Deep in the Heart of Me

Deep in the Heart of Me is one of the more changeable shows of Brighton Fringe; terrific in points, losing its grip on the audience in others.

Deep in the Heart of Me

Deep in the Heart of Me starts off so, so well, with lead actress Alison Child delivering the hilarious script in a witty, and very often heartbreaking way. Janet is married, with kids - who like to leave her messages asking about dinner and lifts, teenagers, eh? - and is, most probably, a lesbian. The first portion of the play sees her alone, acting out various banal scenarios such as walking the dog and going to a parents evening, only her reactions and the off-stage voices of her various nagging family members give any hints as to the other people in her life. She squirms, fakes happiness and induces a constant stream of laughter from the audience, in this nuanced performance. The first actual human to enter the stage - besides Janet and a whimsical signer to stage right - is the charming Rosie, AKA Janet's potential love. Against the various missing presences in Janet's life, Rosie is immediately seen as a real person, life itself.

When Janet and Rosie meet their chemistry is undeniable, and the two actresses play the romance in a loving, endearing and utterly believable way; from the awkward winks and nods off to the audience to the lustful looks at one another. Then they start to sing. The singing, to begin with, is incredibly enjoyable. Each song - mostly Rat Pack - is performed for maximum comedic effect, as the pair hilariously act out their clumsy falling for one another. The first few songs are mixed with more rib-tickling dialogue, and great use of projections, which turn Sweet Waterfront's drab conference-style room into the Greek Island of Lesbos (badum tish!). The play feels warm, layered, and captivating.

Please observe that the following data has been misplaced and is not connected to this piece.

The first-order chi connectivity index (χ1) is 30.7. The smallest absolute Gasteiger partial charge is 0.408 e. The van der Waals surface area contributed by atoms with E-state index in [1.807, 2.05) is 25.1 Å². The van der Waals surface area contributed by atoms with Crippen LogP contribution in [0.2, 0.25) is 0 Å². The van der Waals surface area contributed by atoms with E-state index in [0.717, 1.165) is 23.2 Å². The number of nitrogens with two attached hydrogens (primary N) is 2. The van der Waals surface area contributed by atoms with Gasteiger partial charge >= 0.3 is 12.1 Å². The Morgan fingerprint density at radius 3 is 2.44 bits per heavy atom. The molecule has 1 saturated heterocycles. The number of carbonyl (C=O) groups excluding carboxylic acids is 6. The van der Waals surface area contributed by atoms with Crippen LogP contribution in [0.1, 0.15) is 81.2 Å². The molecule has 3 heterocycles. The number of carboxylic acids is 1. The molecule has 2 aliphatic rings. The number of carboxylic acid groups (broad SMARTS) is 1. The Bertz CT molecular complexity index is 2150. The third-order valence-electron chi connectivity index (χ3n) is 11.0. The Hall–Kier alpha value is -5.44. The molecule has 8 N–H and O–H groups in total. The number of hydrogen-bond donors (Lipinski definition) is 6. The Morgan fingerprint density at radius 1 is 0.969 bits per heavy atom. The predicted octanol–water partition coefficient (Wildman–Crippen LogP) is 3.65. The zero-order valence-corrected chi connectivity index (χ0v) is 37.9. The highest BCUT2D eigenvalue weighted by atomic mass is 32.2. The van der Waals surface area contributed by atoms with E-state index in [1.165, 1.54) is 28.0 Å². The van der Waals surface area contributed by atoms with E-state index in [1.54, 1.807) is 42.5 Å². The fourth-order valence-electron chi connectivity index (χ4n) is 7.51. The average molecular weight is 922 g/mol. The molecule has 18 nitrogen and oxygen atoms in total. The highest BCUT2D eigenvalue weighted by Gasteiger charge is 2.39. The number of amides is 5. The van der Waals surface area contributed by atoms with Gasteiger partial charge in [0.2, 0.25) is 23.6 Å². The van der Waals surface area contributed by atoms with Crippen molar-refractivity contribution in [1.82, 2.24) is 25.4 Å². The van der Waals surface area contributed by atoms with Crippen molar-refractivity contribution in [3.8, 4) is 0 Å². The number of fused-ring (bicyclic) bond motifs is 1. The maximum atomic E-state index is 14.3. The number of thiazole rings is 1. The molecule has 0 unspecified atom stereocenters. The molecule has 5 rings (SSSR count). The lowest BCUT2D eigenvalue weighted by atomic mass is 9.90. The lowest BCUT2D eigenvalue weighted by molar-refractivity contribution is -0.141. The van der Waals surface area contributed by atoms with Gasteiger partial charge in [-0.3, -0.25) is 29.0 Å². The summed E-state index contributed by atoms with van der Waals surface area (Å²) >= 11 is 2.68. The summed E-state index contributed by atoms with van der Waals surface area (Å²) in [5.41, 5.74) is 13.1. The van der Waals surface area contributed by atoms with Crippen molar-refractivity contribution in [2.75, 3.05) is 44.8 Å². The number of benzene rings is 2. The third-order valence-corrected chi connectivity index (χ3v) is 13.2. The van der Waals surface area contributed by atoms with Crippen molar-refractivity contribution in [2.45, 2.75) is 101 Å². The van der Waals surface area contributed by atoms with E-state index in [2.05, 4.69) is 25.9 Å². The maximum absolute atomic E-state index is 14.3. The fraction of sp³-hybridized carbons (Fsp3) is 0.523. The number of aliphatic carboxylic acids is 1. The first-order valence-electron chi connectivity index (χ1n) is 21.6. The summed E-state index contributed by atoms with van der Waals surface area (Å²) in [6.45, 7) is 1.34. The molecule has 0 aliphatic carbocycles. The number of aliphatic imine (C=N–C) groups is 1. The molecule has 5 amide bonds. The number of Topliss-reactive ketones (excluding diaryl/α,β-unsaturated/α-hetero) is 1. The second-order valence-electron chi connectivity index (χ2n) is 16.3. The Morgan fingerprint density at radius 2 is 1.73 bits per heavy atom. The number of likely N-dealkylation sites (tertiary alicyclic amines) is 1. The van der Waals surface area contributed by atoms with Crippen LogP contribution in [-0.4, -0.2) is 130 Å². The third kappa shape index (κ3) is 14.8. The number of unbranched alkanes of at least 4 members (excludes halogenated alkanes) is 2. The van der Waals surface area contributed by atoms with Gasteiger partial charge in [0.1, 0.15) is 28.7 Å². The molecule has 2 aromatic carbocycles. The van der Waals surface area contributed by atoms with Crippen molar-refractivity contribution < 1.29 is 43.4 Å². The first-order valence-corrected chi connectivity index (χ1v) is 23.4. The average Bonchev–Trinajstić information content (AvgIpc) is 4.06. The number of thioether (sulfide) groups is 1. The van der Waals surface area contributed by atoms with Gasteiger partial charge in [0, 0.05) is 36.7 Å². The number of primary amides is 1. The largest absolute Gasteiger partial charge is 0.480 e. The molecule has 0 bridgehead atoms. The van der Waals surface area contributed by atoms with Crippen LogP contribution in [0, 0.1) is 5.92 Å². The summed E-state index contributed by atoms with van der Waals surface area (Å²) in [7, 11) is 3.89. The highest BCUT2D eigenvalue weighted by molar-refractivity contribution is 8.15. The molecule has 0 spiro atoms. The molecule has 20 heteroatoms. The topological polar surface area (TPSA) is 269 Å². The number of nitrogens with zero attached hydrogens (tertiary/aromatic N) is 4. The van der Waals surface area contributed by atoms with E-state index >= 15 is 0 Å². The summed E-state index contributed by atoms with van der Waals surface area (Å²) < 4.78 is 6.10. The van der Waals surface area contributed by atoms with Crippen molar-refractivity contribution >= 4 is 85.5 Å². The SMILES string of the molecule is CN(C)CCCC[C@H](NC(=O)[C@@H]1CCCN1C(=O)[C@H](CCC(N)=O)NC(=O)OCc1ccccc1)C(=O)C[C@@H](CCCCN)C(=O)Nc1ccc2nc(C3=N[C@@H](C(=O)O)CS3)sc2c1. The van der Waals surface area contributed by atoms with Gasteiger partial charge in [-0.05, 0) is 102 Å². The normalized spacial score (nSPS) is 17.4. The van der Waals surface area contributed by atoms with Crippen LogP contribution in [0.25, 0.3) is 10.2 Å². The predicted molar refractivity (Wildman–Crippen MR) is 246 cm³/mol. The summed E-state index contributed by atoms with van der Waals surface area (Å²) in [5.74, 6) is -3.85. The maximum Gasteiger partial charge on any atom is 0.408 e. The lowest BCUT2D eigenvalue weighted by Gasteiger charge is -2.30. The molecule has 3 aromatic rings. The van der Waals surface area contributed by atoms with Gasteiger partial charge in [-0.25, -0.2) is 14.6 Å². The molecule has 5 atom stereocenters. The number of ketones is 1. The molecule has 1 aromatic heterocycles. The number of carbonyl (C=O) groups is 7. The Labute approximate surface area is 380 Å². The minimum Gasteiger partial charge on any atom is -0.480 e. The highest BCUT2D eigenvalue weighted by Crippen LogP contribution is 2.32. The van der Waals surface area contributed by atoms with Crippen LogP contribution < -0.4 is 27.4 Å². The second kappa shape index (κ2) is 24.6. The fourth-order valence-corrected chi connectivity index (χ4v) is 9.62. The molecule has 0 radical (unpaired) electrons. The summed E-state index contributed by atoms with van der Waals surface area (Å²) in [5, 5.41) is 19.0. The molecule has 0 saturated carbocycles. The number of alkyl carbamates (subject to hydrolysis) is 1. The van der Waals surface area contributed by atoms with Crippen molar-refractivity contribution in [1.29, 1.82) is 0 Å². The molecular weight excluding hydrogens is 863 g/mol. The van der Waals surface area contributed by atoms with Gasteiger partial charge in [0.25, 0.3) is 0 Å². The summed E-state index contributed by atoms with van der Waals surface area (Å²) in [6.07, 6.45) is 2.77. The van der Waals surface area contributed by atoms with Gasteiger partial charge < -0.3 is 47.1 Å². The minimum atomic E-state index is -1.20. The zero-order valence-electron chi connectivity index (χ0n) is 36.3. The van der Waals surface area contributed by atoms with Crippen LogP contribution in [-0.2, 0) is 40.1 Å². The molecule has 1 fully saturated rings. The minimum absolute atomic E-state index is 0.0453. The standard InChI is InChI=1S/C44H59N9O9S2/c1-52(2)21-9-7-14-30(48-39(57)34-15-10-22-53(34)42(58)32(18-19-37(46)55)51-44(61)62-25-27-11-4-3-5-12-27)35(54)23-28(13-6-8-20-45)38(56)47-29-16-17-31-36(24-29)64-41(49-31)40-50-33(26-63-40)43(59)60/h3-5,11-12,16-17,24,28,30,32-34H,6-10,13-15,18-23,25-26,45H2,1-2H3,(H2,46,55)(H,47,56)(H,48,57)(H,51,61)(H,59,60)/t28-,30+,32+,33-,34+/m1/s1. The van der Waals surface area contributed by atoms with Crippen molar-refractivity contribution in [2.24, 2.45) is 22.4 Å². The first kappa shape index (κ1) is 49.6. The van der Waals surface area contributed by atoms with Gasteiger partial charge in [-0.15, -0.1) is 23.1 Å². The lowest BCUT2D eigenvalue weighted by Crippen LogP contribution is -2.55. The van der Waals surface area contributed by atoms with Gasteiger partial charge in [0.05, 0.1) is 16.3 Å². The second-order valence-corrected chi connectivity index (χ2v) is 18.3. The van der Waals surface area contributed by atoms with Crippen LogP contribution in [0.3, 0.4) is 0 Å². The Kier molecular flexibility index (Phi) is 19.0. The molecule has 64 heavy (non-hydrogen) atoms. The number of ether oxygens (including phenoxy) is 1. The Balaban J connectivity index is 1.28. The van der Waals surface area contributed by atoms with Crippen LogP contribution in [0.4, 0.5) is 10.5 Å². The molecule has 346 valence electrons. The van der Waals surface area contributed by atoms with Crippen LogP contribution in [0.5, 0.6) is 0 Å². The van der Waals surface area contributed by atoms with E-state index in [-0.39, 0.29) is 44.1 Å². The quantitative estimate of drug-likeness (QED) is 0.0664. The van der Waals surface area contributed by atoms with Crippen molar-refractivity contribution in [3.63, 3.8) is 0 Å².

But as the show progresses, songs take the place of dialogue, in a way that clunkily moves the plot from one point to the next. The delivery of each song becomes more direct, less nudge-nudge wink-wink, more simple. In many ways this change from complex script to upbeat tunes is intended to reflect the loosening of banality on Janet's life, the welcoming of a no-holds-barred kind of existence - and for that it does do its job. But, for this to really work it feels as though they would need a bigger venue and stronger sound - many loud interruptions over the system really didn't help, both actresses and audience members were wincing by the end it happened so often. When the audience were left to sing one tune to ourselves, only half the room obliged, and the all-out energy that is certainly intended by this sing-a-long last part of the play just didn't carry through.

That said, I did leave with a smile on my face, not least because, through all of this, I still thoroughly bought this nutty pair as a loved-up couple.

***

7, 14, 21, 28 May, 4 Jun 16:45 £8 [1hr 15m]

brightonfringe.org/box-office/shows/view/deep-heart-me

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Emily Steer

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